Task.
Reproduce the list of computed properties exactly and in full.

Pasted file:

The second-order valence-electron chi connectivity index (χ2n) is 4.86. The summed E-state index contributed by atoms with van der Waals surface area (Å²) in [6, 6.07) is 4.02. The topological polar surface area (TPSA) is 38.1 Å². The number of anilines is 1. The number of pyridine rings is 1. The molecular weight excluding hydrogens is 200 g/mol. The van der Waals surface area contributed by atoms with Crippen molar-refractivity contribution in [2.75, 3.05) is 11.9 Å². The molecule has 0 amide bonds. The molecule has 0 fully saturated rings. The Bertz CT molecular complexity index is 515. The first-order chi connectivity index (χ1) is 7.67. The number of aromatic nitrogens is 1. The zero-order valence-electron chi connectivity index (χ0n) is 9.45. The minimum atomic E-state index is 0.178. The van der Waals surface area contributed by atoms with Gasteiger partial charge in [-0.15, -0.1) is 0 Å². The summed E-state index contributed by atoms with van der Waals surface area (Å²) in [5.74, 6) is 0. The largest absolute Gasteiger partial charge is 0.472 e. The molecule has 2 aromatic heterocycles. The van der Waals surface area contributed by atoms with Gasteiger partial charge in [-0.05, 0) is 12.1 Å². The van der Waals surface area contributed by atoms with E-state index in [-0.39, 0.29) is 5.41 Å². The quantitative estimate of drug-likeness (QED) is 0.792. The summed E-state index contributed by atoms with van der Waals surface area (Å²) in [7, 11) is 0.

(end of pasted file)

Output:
The second-order valence-electron chi connectivity index (χ2n) is 4.86. The summed E-state index contributed by atoms with van der Waals surface area (Å²) in [6, 6.07) is 4.02. The topological polar surface area (TPSA) is 38.1 Å². The number of anilines is 1. The number of pyridine rings is 1. The molecular weight excluding hydrogens is 200 g/mol. The van der Waals surface area contributed by atoms with Crippen molar-refractivity contribution in [2.75, 3.05) is 11.9 Å². The molecule has 0 amide bonds. The molecule has 0 fully saturated rings. The Bertz CT molecular complexity index is 515. The first-order chi connectivity index (χ1) is 7.67. The number of aromatic nitrogens is 1. The zero-order valence-electron chi connectivity index (χ0n) is 9.45. The minimum atomic E-state index is 0.178. The van der Waals surface area contributed by atoms with Gasteiger partial charge in [-0.15, -0.1) is 0 Å². The summed E-state index contributed by atoms with van der Waals surface area (Å²) in [5.74, 6) is 0. The largest absolute Gasteiger partial charge is 0.472 e. The molecule has 2 aromatic heterocycles. The van der Waals surface area contributed by atoms with Gasteiger partial charge in [-0.05, 0) is 12.1 Å². The van der Waals surface area contributed by atoms with E-state index in [-0.39, 0.29) is 5.41 Å². The quantitative estimate of drug-likeness (QED) is 0.792. The summed E-state index contributed by atoms with van der Waals surface area (Å²) in [7, 11) is 0.